Whether you hate or love HTML email, chances are good that at least one of the messages in your inbox today was written in it. There are lots of reasons to write HTML email and as many reasons to avoid HTML email.
Email is for communication.
The point of email is to communicate. And the better your message comes across, the more likely people will read it and benefit from it. Styled emails make it easier to see the message (usually) because elements that are important can be highlighted and lesser elements downplayed.
But styles can't always be seen. I received a message reporting a typo in one of my documents, and the sender highlighted the typo in red. Because I read my email as text, the red did not show through and I spent even more time trying to find the typo than I would if the sender had simply stated "you wrote 'there' instead of 'their' in the third sentence."
Testing Email is virtually impossible.
If you're like many Web designers, you despair at the thought of testing a significant portion of the Web browsers out there. Email is 10 times worse. Email is a much older system than the Web, and as such has many more clients set up to use it. Many corporate clients (such as Lotus Notes) can only be tested in a coprorate network using that system.
Even if the client supports HTML, some people still read it in text mode.
You might consider these people to be extremely technophobic, but many people prefer to read email in text mode rather than HTML and most email clients allow them to turn off HTML.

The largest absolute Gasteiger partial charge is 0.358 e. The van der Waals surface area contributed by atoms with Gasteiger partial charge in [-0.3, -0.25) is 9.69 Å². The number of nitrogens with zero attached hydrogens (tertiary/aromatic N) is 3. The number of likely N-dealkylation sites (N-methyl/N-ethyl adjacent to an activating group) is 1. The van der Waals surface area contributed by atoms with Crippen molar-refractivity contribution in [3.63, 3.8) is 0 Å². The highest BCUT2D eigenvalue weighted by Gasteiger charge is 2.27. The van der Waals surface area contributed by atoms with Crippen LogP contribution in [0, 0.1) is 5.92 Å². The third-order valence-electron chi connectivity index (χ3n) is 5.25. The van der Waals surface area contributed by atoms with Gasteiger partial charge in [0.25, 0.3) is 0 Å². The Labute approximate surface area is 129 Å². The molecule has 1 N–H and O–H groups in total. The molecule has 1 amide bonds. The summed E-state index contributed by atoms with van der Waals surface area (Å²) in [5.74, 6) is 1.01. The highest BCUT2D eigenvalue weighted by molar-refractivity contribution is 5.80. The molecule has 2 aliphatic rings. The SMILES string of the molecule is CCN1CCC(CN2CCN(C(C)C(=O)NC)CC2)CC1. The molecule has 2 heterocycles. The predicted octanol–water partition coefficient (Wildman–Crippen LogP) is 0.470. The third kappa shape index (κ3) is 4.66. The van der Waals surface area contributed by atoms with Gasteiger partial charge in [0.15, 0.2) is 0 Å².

HTML emails are more likely to be flagged as spam.
SpamAssassin and other spam blockers often use the amount of HTML in an email message as an indication of whether the email is spam. This is because spammers discovered HTML email much quicker than the average email user, and HTML is much more effective in generating a click than plain text.
Styled email gets better results.
Styled email, with images and fancy text, can be more pleasant to read than plain text. So people reading your email messages are more likely to respond to the message or take action because of the message.
HTML email can be a security risk.
HTML email enables malicious senders to embed trojans and other malicious entities into an email message. Some email clients will automatically open attachments and images embedded in HTML email, and this can cause a system to be infected without the victim taking any action other than downloading email.
HTML email is longer to download.
Email is slightly different than Web pages, in that most people don't wait for one email message to download. But it can be very frustrating for your recipients if a message is so big that it stalls all the rest of their mail. And HTML email, is, by definition, larger than the same message in just text. Because there are extra tags surrounding the text that is displayed. Plus, images, whether they are attached or linked, need to be loaded and that can increase the time it takes for the email to load.
HTML email is fun to write.